• Adjusted Value Method. Under the adjusted value method, the present value of the suspended benefits for a withdrawal in the first year in the 10-year period referenced above is the same as the amount determined under the static value method. For years two through ten, the value of the suspended benefits would be equal to the present value of the benefits not expected to be paid in the year of withdrawal or thereafter due to the MPRA benefit suspension (determined as of the last day of the plan year before the employer's withdrawal).

With either method, the employer's proportional share of the value of a MPRA benefit suspension would equal the value of the benefit suspension multiplied by the allocation fraction, subject to certain adjustments. In addition, in the case of a plan using the static value method, the 5-year lookback period for determining the allocation fraction would be based on the five plan years ending before the plan year in which the benefit suspension becomes effective.

Contribution Increases

PPA requires plans to disregard employer surcharges in determining unfunded vested benefits. MPRA expanded the foregoing rule to also disregard employer surcharges for determining the employer's highest contribution rate for withdrawal liability payment calculation purposes.

MPRA requires plans to disregard contribution increases that are required or made under a funding improvement plan or rehabilitation plan from the contribution amounts of a withdrawing employer that are used to determine the employer's allocable share of the plan's unfunded vested benefits and to determine an employer's highest contribution rate for withdrawal liability payment calculation purposes. However, there is an exception if the increases are due to increased levels of work, employment, or periods for which compensation is provided or used to provide an increase in benefits. MPRA's changes apply to contribution increases that went into effect in plan years beginning after December 31, 2014, and to surcharges for which the obligation accrues on or after December 31, 2014.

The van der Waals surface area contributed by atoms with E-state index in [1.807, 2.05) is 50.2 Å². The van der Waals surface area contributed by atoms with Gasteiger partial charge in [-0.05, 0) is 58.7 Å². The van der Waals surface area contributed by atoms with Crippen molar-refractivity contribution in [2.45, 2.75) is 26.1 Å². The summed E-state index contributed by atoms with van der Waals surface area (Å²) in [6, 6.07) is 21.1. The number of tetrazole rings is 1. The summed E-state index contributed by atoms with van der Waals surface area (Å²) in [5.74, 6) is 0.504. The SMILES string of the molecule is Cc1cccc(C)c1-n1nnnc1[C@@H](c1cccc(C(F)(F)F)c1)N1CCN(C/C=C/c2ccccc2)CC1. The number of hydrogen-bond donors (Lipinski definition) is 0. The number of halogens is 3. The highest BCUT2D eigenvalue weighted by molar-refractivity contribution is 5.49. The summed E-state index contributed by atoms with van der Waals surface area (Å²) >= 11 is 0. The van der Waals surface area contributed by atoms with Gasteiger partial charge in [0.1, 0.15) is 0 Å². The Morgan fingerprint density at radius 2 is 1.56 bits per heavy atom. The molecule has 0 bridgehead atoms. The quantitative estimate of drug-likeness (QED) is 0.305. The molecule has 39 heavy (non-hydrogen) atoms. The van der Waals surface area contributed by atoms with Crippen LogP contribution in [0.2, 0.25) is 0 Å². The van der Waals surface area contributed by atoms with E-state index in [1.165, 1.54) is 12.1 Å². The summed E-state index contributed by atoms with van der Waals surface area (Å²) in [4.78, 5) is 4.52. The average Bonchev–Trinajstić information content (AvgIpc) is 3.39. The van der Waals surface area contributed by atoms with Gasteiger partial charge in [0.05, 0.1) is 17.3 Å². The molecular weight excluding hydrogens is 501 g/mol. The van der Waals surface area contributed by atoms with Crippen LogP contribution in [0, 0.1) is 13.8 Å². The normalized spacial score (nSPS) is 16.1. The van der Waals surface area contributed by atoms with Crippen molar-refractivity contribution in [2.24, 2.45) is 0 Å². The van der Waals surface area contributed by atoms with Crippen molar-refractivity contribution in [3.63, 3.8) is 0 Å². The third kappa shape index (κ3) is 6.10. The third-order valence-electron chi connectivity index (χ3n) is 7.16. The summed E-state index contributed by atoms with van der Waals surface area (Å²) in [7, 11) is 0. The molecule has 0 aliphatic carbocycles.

After MPRA's enactment, certain underfunded plans have continued to take some contribution increases required by a funding improvement or rehabilitation plan into account for withdrawal liability purposes to the extent that the contribution increases result in higher benefit accruals for plan participants. These plans have reasoned that the increases are not solely required by the funding improvement or rehabilitation plan because the increases are counted toward benefit accruals. This position is supported by the proposed rule, which seeks to clarify that the portion of any contribution increases that increase benefit accruals as an integral part of the benefit formula (referred to in the preamble as "benefit bearing increases") are taken into account for calculating withdrawal liability. If finalized, this aspect of the proposed rule would have significant implications for underfunded plans with benefit accrual formulas that are tied to contribution amounts.

For those contribution increases which are required to be disregarded, the proposed regulation provides simplified methods for meeting this requirement when determining an employer's withdrawal liability allocation fraction, with one simplified method for determining the numerator (i.e., the employer's contributions) and a choice between two simplified methods for determining the denominator (i.e., the total contributions by all employers).

  • Simplified method for determining the numerator. A plan using this method determines the numerator based on the withdrawing employer's contribution rate as of the last day of each plan year. The plan would first start with the employer's contribution rate as of the "freeze date," which is December 31, 2014 for a calendar year plan and the last day of the first plan year that ends after December 31, 2014 for any other plan. If the plan has a contribution rate increase after the freeze date that provides an increase in benefits, the rate increase is added to the contribution rate for each year to which the increase applies. The product of the employer's contribution rate on the freeze date (adjusted to reflect the foregoing increase(s) as appropriate) and the employer's contribution base units forms the numerator of the allocation fraction. A comparable amount determined for all employers would then be used for the denominator unless the plan uses the "proxy group method" for determining the denominator as described below.
  • Simplified methods for determining the denominator. As noted above, the proposed rule allows a plan to use the same principles as the simplified method for determining a specific employer's numerator to determine the contributions by all employers for the denominator. Alternatively, the plan can use the "proxy group method."

Under the proxy group method, a plan must determine "adjusted contributions," which is the amount of contributions that would have been made excluding contribution rate increases that must be disregarded for withdrawal liability purposes, based on the exclusion that would apply for a representative "proxy" group of employers, rather than performing calculations for each of the employers in the plan.